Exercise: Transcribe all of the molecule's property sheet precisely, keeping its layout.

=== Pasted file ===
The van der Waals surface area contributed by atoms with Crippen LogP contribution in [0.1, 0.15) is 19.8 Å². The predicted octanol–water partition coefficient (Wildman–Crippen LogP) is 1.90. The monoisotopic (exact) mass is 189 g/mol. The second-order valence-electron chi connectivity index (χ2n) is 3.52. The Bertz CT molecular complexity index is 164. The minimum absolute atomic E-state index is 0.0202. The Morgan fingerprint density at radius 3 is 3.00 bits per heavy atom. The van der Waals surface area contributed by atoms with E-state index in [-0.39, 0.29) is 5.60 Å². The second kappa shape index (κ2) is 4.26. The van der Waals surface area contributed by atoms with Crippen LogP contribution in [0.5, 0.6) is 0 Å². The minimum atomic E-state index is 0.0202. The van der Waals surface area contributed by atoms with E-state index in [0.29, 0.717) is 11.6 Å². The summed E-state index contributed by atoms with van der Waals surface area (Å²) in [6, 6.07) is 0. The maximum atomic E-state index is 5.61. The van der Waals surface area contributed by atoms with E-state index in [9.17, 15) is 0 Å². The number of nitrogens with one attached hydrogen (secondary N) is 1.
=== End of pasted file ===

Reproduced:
The van der Waals surface area contributed by atoms with Crippen LogP contribution in [0.1, 0.15) is 19.8 Å². The predicted octanol–water partition coefficient (Wildman–Crippen LogP) is 1.90. The monoisotopic (exact) mass is 189 g/mol. The second-order valence-electron chi connectivity index (χ2n) is 3.52. The Bertz CT molecular complexity index is 164. The minimum absolute atomic E-state index is 0.0202. The Morgan fingerprint density at radius 3 is 3.00 bits per heavy atom. The van der Waals surface area contributed by atoms with E-state index in [-0.39, 0.29) is 5.60 Å². The second kappa shape index (κ2) is 4.26. The van der Waals surface area contributed by atoms with Crippen LogP contribution in [0.5, 0.6) is 0 Å². The minimum atomic E-state index is 0.0202. The van der Waals surface area contributed by atoms with E-state index in [0.29, 0.717) is 11.6 Å². The summed E-state index contributed by atoms with van der Waals surface area (Å²) in [6, 6.07) is 0. The maximum atomic E-state index is 5.61. The van der Waals surface area contributed by atoms with E-state index in [9.17, 15) is 0 Å². The number of nitrogens with one attached hydrogen (secondary N) is 1.